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What is the validity of this article which claimed that IE is more secure than Chrome?

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closed as not constructive by AviD Jul 20 '11 at 12:22

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while the general tone of skepticism is appreciated in this case, the question itself cannot be answered objectively, without argumentativeness... (except for the trivial "Don't believe what you read"....) –  AviD Jul 20 '11 at 12:23

4 Answers 4

It's phrases such as

With SmartScreen enabled and Application Reputation disabled, IE9 achieved a unique URL blocking score of 89% and over-time protection rating of 92%.

that mean you can only take it with a pinch of salt. This entire article is comparing apples to wildebeest - pointless.

I'd like to see them run the same sort of test with Firefox using No-Script and Ad-Aware etc. That would bring things closer to level.

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apologies for digging up an old and closed question, but might I point out that SmartScreen comes pre-enabled on Internet Explorer, so for a general user it seems to be like a good comparison. Your general home user isn't going to install noscript and adware, while they will have SmartScreen on because it's shipped to them that way. –  MatthewThepc Dec 31 '11 at 1:54

Don't believe 100% everything you read.

Personaly, everytime I see one product outpreformed others by huge margin I assume this is a case of PR and not of pure cold facts.

There are lots of events when, let's call them, hackers and enthusiasts are trying to bypass browsers defence. Call me sceptical, but to me they have much bigger value then any article on any site. E.g. Pwn2Own

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I agree with you, but even pwn2own is skewed. Even Charlie Miller admits he decides which prize he wants and picks an exploit well in advance. He stated that any of them would be easily exploitable. –  Rory Alsop Jul 20 '11 at 8:49
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Ok, bad example, but the point is still there (and the point is that I much more trust "little" people who are dealing with the security every day then some big and fancy portal which might be paid to write what they wrote). –  StupidOne Jul 20 '11 at 8:59
    
+1 for that - totally on the same page :-) –  Rory Alsop Jul 20 '11 at 9:11

This is similar to the argument that Windows is more secure than OS X because it's been attacked more and is now far more hardened. The analogy goes that Windows is like a barricaded house in a bad neighborhood while OS X is like a house with unlocked doors in the middle of the country.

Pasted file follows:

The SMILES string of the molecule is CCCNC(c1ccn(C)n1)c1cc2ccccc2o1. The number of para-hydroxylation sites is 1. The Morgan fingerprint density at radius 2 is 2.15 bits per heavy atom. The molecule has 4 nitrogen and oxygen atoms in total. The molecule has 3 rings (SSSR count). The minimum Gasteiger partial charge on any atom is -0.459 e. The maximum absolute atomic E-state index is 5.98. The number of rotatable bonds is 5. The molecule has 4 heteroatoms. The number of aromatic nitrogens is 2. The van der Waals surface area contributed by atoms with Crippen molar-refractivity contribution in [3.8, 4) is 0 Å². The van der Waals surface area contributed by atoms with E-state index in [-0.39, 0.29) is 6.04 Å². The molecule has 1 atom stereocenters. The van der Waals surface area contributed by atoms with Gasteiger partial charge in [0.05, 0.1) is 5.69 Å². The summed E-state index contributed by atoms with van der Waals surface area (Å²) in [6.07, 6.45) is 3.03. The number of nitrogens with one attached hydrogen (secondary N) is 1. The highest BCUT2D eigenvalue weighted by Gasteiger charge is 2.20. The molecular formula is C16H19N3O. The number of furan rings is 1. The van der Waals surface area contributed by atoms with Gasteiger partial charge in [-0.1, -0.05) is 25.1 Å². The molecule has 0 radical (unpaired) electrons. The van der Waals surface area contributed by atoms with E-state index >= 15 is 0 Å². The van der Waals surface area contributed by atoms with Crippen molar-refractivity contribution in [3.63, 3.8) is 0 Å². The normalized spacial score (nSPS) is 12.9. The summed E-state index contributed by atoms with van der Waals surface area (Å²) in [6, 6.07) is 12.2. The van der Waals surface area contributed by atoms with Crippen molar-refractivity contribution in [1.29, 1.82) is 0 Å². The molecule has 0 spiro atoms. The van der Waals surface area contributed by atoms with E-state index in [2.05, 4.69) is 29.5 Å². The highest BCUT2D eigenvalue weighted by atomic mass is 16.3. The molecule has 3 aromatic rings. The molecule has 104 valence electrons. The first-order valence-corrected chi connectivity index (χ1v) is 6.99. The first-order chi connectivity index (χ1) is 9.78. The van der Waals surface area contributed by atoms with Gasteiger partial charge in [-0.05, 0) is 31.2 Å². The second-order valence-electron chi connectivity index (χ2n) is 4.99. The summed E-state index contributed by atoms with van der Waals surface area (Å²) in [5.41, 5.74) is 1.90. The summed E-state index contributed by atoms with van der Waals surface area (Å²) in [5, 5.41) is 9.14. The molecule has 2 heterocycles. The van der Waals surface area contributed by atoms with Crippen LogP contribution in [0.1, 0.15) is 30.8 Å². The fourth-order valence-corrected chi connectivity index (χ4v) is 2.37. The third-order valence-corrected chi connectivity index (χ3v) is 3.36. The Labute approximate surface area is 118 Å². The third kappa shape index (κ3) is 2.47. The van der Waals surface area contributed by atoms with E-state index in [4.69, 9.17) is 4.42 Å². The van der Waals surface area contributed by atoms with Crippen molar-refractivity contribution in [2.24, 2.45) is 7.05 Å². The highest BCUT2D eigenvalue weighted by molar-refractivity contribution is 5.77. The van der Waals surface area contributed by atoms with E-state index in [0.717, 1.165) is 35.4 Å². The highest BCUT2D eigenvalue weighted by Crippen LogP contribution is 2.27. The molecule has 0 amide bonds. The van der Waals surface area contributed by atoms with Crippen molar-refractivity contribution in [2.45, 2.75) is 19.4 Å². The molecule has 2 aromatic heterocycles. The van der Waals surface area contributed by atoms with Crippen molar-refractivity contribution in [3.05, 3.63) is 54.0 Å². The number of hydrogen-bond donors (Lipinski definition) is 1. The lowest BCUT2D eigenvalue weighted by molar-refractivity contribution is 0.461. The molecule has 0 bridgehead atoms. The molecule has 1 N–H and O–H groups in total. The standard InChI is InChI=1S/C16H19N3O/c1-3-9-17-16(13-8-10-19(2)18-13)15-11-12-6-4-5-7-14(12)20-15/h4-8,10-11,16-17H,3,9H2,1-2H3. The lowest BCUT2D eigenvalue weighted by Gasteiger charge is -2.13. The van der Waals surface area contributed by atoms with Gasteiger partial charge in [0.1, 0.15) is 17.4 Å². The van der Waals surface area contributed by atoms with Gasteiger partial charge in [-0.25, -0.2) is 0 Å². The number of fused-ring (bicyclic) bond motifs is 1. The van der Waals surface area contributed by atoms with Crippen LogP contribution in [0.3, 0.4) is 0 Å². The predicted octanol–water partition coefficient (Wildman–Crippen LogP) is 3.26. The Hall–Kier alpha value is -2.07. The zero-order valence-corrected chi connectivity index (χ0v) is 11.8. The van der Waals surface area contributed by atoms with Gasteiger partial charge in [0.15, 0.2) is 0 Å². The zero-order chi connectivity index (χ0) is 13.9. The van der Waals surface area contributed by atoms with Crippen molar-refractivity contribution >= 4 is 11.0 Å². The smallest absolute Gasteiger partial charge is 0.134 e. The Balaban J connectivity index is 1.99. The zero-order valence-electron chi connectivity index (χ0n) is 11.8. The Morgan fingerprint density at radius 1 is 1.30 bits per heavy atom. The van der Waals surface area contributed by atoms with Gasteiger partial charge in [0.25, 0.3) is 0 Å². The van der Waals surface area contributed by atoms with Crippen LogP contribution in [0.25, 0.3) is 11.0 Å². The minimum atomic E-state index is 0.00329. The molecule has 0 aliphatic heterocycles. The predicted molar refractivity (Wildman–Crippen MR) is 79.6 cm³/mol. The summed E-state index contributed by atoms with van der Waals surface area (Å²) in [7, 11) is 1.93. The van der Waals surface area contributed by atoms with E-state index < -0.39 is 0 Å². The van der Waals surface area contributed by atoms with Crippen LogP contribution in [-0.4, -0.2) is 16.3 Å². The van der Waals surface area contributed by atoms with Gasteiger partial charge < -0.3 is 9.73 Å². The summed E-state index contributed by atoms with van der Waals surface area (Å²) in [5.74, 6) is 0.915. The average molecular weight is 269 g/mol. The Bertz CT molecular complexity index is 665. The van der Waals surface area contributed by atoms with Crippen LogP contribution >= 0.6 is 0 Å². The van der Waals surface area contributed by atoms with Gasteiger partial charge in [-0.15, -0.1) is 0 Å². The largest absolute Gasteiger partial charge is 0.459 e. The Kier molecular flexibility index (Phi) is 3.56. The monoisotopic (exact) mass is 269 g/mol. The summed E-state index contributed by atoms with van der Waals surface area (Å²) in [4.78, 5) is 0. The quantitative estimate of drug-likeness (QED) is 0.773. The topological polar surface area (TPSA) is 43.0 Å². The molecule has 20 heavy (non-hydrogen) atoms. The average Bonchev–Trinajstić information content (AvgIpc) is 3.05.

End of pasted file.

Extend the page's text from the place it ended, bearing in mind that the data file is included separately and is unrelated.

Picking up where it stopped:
Which is safer?

Notice I didn't say more secure. They are two different things.

IE has been attacked more, and been defended more. It's likely more "secure" than other browsers in some ways because of this. But this doesn't mean that you're safer if you use IE -- it means that if the threats and number of attacks were the same you would be.

But they're not.

TL;DR: if you ever hear anyone give you a one sentence answer to this question, be skeptical. Risk is a complex animal.

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the default user on OSX isn't root... That in itself goes a long way. –  Hubert Kario Jul 20 '11 at 9:03

Well, the author does explain his position:

This isn’t the first time I’ve criticized research published by NSS Labs, and definitely not the last. Not only is the research ignoring the existence of client-side vulnerabilities, it’s methodology is fundamentally flawed taking into consideration the limited number of URLs the browsers are tested against, combined with lack of testing of the additional protection features offered by the competing browsers and the related security add-ons.

The numbers are presumably sound, but it is a very specific test against social engineering-driven malware.

Can you trust IE to protect against that sort of threat, probably. Can you trust it to protect you from client-side vulnerabilities in Windows or IE or the plugins it hosts? It doesn't say.

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